Anyway, I'm definitely not finished thinking about this yet. The threads are trying to do some dancing in my head, part topology and part the dance that the threads always do when I weave. But since I don't know this dance yet, it's a little confusing to try and follow along with it. It's a good thing I have some more warping to do: I do my best thinking while I warp!

And yet more warping....

Sixty inches of header band/warp prepared now. Only ten more to go!

11 February 2012

More warping

I'm up to 40 completed inches of header band/warp now. I've had some problems with vertigo this week that have kept me from warping as much as I'd like, but it's coming along pretty well nonetheless. I should probably time myself again now that I'm somewhere past the middle of the band.

09 February 2012

Big chunk done

I've now done 28" of the header band, so that's more than a third of the warp prepared. It's starting to get faster, and I'm less sore than I was earlier in the week. It's all good.

Loom validation

Due to the requirements of this project, Greg and I knew we'd need a very wide loom rather than the more narrow ones shown in most of the ancient Greek depictions. Accordingly, we focused most closely on the depictions of the looms on the Amasis lekythos and Chiusi 1831. Although I believed the loom to be completely justifiable at the width we decided, I couldn't specifically document it the way I have been able to document so many other types of loom and textile projects. That made me just a little bit uneasy, not knowing exactly whether or where to draw that research line that means "beyond this is artistic license that might be flawed." But we decided to let the product of the loom tell us what the loom should be like. Since then I have tried to live with the niggling little doubts I retained.

That changed yesterday, after I received my copy of a book that's extremely relevant to the project. While the article I wanted the book for was disappointing in its general nature, other articles were surprisingly useful. One of them detailed an archaeological site from the correct culture and period where a gynaikon (women's quarters) portion of a house was found, including a row of loomweights between a pair of postholes. The postholes were for the histopodes (uprights) of a loom. It is possible to know something about the width of the loom from this find.

I was delighted to discover that the loom I am working on is right in the zone!

I always enjoy it when I find something after the fact to validate a project decision I've made. While it is always better to know before the fact rather than after, it's still better to know than not to know.

Technical difficulties sussed

We've figured out why I couldn't post comments on my own blog, and there's a temporary work-around until a more elegant solution can be implemented. It's a Java thang: I wouldn't understand. But I can comment now!

I didn't get any warping done yesterday. I hope to do better than that today.

08 February 2012

Technical difficulties

This is my first experience with a blogging platform of this type. I haven't worked out all the bugs yet, so you'll probably be seeing a few changes here and there as I tweak things.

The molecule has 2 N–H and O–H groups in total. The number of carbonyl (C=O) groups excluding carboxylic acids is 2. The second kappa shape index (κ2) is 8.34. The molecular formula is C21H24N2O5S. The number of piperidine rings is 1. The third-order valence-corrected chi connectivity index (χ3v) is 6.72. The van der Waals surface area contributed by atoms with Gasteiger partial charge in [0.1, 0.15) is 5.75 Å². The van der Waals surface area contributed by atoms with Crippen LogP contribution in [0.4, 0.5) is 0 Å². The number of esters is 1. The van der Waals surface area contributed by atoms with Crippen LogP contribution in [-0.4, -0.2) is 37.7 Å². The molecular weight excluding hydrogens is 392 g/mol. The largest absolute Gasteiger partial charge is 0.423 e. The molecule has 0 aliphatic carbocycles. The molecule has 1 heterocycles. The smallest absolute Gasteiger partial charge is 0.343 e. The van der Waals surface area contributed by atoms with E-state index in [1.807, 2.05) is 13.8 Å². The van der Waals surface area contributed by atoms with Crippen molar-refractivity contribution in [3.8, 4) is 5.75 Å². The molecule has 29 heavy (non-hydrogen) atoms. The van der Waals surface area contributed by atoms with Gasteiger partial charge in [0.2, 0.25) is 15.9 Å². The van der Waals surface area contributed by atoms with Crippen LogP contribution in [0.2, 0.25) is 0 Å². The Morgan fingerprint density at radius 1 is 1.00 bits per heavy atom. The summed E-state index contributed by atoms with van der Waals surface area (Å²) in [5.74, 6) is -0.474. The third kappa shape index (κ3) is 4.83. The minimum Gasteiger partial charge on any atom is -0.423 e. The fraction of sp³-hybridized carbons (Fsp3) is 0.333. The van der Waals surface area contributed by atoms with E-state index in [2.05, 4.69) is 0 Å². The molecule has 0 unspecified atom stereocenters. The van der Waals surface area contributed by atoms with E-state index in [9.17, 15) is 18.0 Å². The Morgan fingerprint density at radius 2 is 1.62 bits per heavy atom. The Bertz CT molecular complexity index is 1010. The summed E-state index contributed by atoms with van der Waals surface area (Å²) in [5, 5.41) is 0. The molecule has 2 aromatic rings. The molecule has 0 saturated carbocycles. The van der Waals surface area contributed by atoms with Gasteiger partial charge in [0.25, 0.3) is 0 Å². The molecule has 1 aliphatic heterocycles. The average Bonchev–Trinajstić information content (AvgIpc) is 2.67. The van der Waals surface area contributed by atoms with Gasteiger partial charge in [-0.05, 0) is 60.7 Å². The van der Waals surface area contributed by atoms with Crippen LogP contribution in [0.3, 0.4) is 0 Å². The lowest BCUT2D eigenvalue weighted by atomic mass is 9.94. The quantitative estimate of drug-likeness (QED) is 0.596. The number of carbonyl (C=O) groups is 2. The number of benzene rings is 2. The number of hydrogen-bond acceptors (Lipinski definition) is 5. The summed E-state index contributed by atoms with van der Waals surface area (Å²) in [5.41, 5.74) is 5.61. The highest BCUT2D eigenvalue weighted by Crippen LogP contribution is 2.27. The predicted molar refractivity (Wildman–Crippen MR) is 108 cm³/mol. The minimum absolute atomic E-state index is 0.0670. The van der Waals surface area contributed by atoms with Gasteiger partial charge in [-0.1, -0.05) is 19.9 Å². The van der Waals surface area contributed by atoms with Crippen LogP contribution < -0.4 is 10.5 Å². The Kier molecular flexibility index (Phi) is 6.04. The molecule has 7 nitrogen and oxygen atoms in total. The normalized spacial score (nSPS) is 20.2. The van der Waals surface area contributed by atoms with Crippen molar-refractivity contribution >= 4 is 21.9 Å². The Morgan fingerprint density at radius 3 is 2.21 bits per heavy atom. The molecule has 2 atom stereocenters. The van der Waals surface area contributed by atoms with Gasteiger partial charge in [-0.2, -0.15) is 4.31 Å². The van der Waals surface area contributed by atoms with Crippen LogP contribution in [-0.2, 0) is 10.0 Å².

Right now I seem to be unable to post comments on any Blogger site. I don't understand this, but I have help coming. Eventually I'll be able to respond to comments, so feel free to post 'em if you got 'em.

07 February 2012

Geeky stats post

I wove another 8" of header band today. Since I'm still sore from that fall last week, I've been doing it in shorter sessions rather than settling down to do one long session. This has meant the weaving setup has lived on my dining table all day today, but I'm good with that. I'd rather be able to come and go right now.

Have been having some equipment -- well, not failures, just problems. The improvised warping board keeps coming unclamped. I have shored it up with better clamps and some ties; that should keep it from slipping any more. The frame loom was giving me tension problems which made advancing the band warp slow and annoying. I worked out a different way to use the tension device, by adding a dowel to the process. Later on I will probably post a photo of the rig; there's still plenty of time for me to fine-tune it some more before I see the end of this warp.

I'm still getting gauge without thinking about it much, but this yarn is so fine I expect I'll probably be a couple of inches off by the time I get to the titular end of it. That's okay; I'll just add some more warp. I would like my calculations and gauge to be brilliantly accurate, but I'm willing to admit they likely aren't.

I thought I should probably time myself and see how long it takes to crank out the header band. I'll measure twice more: somewhere near the middle of the band and somewhere right before the end. Maybe I'll get faster at this after having done a yard or two of it.

Right now I'm grouping the band weft/warp ends in 12-loop bunches, one per inch. (That's a sett of 24 epi.) First I pull a warp loop through the header band as weft; I walk it to my dining room wall, pull out about another foot of length, and then return to my warping pegs. I wind the loop around the set of warping pegs in the assigned order, keeping a finger between the two threads so they're always in the right relationship. I change the shed, beat the band with a finger of my right hand, and pull the next loop. After I finish 12 of these loops, I change the shed again. I beat the last loop into the band, then pull out my measuring stick to make sure I've got gauge. Then I put my hand in the cross, separate the halves of the warp, and tie a slip knot in the front half of the warp. Then I chain the whole bundle to make it more manageable, then I toss it toward the other end of the table away from the weaving process.